Jun 15

Stolen Children

During the 1800s dozens of children on the Texas frontier were captured by Southern Plains Indians. Raiding parties would take their captives into Indian Territory or the Texas Panhandle where there were few permanent settlements. Kidnapped children were spoils of war and could be traded to another tribe or sold to the government for ransom. But more importantly, in many cases, the children were adopted into the tribes as members of the Indian family to replace children who had died. In the mid-1800s the southern Plains Indians suffered terrible losses from smallpox, cholera and warfare. It is estimated that between 1849 and 1866 the Comanches lost as many of three-quarters of their people.

One can only imagine what it was like for a child to be taken from a white world of farming, discipline and hard work and thrust into the roaming, often brutal, yet carefree life of the Indian. They came from hardscrabble lives in cramped log cabins that were hot in summer and cold in winter. Often, they had no shoes. And always they had tedious and repetitive chores to do. Suddenly, they were living with people who imposed few rules and did not value work for its own sake. They had freedom, mobility and leisure. Some of them even became willing participants in horse raids and the gruesome deaths of Texan settlers and homesteaders.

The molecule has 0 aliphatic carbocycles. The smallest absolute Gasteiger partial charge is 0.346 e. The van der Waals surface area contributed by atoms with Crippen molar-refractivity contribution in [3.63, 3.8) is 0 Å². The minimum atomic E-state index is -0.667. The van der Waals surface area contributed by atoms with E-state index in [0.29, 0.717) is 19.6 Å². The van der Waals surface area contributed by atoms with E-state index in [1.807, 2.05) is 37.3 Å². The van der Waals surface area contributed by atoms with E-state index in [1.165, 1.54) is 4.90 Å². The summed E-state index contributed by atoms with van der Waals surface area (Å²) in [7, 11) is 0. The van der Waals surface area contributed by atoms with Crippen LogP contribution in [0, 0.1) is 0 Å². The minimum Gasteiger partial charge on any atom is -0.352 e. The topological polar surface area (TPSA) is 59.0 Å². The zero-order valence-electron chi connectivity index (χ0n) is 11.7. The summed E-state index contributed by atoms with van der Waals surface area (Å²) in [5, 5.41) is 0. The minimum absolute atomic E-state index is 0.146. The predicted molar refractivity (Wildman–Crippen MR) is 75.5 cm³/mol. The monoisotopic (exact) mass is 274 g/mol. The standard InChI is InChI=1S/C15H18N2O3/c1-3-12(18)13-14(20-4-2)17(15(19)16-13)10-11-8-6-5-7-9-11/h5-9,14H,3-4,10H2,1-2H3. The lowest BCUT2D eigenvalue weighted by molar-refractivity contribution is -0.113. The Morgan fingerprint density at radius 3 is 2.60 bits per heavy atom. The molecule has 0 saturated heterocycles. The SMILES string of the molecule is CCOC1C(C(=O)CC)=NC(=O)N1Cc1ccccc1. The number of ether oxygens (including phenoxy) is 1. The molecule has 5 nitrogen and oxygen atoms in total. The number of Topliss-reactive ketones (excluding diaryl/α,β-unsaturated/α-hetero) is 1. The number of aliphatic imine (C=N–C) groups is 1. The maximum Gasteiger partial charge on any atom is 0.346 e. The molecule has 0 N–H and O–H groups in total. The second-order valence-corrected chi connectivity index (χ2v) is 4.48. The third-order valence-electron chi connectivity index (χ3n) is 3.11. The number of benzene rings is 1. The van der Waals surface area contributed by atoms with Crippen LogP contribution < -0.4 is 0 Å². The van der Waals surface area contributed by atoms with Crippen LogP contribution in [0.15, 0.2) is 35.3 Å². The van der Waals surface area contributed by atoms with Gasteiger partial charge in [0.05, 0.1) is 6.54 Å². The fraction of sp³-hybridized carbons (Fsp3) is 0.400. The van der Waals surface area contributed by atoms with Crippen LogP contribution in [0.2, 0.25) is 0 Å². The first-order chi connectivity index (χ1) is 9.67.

While each captive’s experience was unique, the prevailing common thread was their inability to adapt to their former lives after their rescue. Long after they returned to their white families they held fast to their Indian ways, earning them the name “white Indians”. Some chose to return to the Indians. Some, when brought back to their white families, simply withered away. They were often reserved and didn’t talk much, least of all about their experiences. As adults they could not settle in one place. They could not hold regular jobs and were never financially successful. Many of them went on to have failed marriages.